We should welcome anything that generates interest in IT. So the BCS initiative to celebrate IT pioneers should have been a great idea - but it's one that's been badly let down by its execution.

The IT association has launched a website called Information Pioneers, to celebrate the pace-setters and innovators in information technology. The BCS has cast its net pretty wide and has included people not normally associated with IT - the likes of Wiliam Tyndale, the first English translator of the Bible, John Snow, (the epidemiologist not the English fast bowler) and James IV of Scotland - for no discernible reason.

However, that's not the issue - I think that it's important that IT is not considered in isolation, Newton's remark about standing on the shoulders of giants is particularly relevant in information technology, where advances from the past can resurface years later - look how the work of George Boole and Thomas Bayes gathered a new lease of life many years after their deaths.

No, what is disturbing about the BCS Pioneers initiative is the way that it has seized on the current trend to have a bunch of 'celebrities' (I use the term loosely as I'd not heard of three of the five) presenting the case for particular pioneers. Surely, the point of these pioneers is that they're interesting in themselves, without the need for any gimmicks? Why didn't they have BCS members presenting the case - that at least would have put the pioneers into some sort of context.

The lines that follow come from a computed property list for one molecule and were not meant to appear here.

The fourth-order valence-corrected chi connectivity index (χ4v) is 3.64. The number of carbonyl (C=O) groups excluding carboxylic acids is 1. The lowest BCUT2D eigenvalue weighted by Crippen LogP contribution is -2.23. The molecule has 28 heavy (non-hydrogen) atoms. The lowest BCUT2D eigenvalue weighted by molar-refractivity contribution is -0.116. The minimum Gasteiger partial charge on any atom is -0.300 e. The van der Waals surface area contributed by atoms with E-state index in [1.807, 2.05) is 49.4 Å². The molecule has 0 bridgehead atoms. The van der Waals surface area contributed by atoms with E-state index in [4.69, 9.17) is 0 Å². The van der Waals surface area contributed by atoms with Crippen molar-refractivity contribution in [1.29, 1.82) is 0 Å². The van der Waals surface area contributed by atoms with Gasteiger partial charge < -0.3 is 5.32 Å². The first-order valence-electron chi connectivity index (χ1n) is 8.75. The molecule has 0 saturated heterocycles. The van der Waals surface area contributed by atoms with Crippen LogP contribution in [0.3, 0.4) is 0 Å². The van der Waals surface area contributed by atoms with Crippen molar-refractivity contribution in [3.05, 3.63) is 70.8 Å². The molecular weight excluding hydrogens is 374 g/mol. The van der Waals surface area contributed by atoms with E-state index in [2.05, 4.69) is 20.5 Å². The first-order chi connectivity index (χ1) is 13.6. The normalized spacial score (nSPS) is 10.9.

I actually knew this was coming as I, along with several other IT journalists, had been asked for my recommendations as to who the pioneers should be. I said then that the idea of celebrity presenters was a bad idea - and seeing it in execution, it's worse than I imagined it to be.

But it's not just the idea of the presenters, there's the question of the people selected. The BCS has settle on just five pioneers: Alan Turing, Sir Tim Berners-Lee (fair enough, I don't think many people would quibble with those two) but then we have Hedy Lamarr, Sir Clive Sinclair and Ada Lovelace. Notice anything? In an industry absolutely dominated by one country - the USA - there's not a single American on the list. The  four Brits and an Austrian chosen make for a lopsided selection.

It's also slightly strange that there are two women in the final five. I deplore the paucity of women in the IT industry and welcome anything to attract them, but this smacks of tokenism.

If it does attract some women into thinking about IT as a career, then it could be worthwhile - but my guess is that it won't be seen that way.

Of course, these things are going to be subjective and will be argued about but a list of IT pioneers dominated by Brits and where 40 percent are women presents a not particularly worldly view. It is irritating when US commentators express the view that everything was invented in the US but this has swung things far too much the other way.

Nice idea, BCS, but I'm sure that you could have done better than this.

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